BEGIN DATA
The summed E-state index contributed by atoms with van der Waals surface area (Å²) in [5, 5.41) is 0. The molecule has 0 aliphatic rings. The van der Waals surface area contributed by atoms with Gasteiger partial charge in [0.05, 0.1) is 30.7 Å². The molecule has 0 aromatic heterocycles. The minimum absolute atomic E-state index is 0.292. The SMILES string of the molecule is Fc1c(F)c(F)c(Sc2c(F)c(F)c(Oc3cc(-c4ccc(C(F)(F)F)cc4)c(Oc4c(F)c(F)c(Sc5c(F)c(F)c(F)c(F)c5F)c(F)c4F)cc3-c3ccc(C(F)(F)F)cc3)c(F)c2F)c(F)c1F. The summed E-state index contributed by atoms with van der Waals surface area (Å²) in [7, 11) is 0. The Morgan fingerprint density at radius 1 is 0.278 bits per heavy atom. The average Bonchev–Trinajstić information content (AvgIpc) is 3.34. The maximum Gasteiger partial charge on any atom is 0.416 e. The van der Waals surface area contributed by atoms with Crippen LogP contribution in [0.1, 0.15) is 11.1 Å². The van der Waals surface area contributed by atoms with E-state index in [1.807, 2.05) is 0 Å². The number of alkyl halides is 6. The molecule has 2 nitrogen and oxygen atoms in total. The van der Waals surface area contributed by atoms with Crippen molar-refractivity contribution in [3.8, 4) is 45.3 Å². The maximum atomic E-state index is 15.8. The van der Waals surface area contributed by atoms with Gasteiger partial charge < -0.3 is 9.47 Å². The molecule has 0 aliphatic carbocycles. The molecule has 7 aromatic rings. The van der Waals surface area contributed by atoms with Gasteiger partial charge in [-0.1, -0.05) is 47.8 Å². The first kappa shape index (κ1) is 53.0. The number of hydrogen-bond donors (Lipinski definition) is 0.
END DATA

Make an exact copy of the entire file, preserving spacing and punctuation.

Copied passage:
The summed E-state index contributed by atoms with van der Waals surface area (Å²) in [5, 5.41) is 0. The molecule has 0 aliphatic rings. The van der Waals surface area contributed by atoms with Gasteiger partial charge in [0.05, 0.1) is 30.7 Å². The molecule has 0 aromatic heterocycles. The minimum absolute atomic E-state index is 0.292. The SMILES string of the molecule is Fc1c(F)c(F)c(Sc2c(F)c(F)c(Oc3cc(-c4ccc(C(F)(F)F)cc4)c(Oc4c(F)c(F)c(Sc5c(F)c(F)c(F)c(F)c5F)c(F)c4F)cc3-c3ccc(C(F)(F)F)cc3)c(F)c2F)c(F)c1F. The summed E-state index contributed by atoms with van der Waals surface area (Å²) in [7, 11) is 0. The Morgan fingerprint density at radius 1 is 0.278 bits per heavy atom. The average Bonchev–Trinajstić information content (AvgIpc) is 3.34. The maximum Gasteiger partial charge on any atom is 0.416 e. The van der Waals surface area contributed by atoms with Crippen LogP contribution in [0.1, 0.15) is 11.1 Å². The van der Waals surface area contributed by atoms with E-state index in [1.807, 2.05) is 0 Å². The number of alkyl halides is 6. The molecule has 2 nitrogen and oxygen atoms in total. The van der Waals surface area contributed by atoms with Crippen molar-refractivity contribution in [3.8, 4) is 45.3 Å². The maximum atomic E-state index is 15.8. The van der Waals surface area contributed by atoms with Gasteiger partial charge < -0.3 is 9.47 Å². The molecule has 0 aliphatic carbocycles. The molecule has 7 aromatic rings. The van der Waals surface area contributed by atoms with Gasteiger partial charge in [-0.1, -0.05) is 47.8 Å². The first kappa shape index (κ1) is 53.0. The number of hydrogen-bond donors (Lipinski definition) is 0.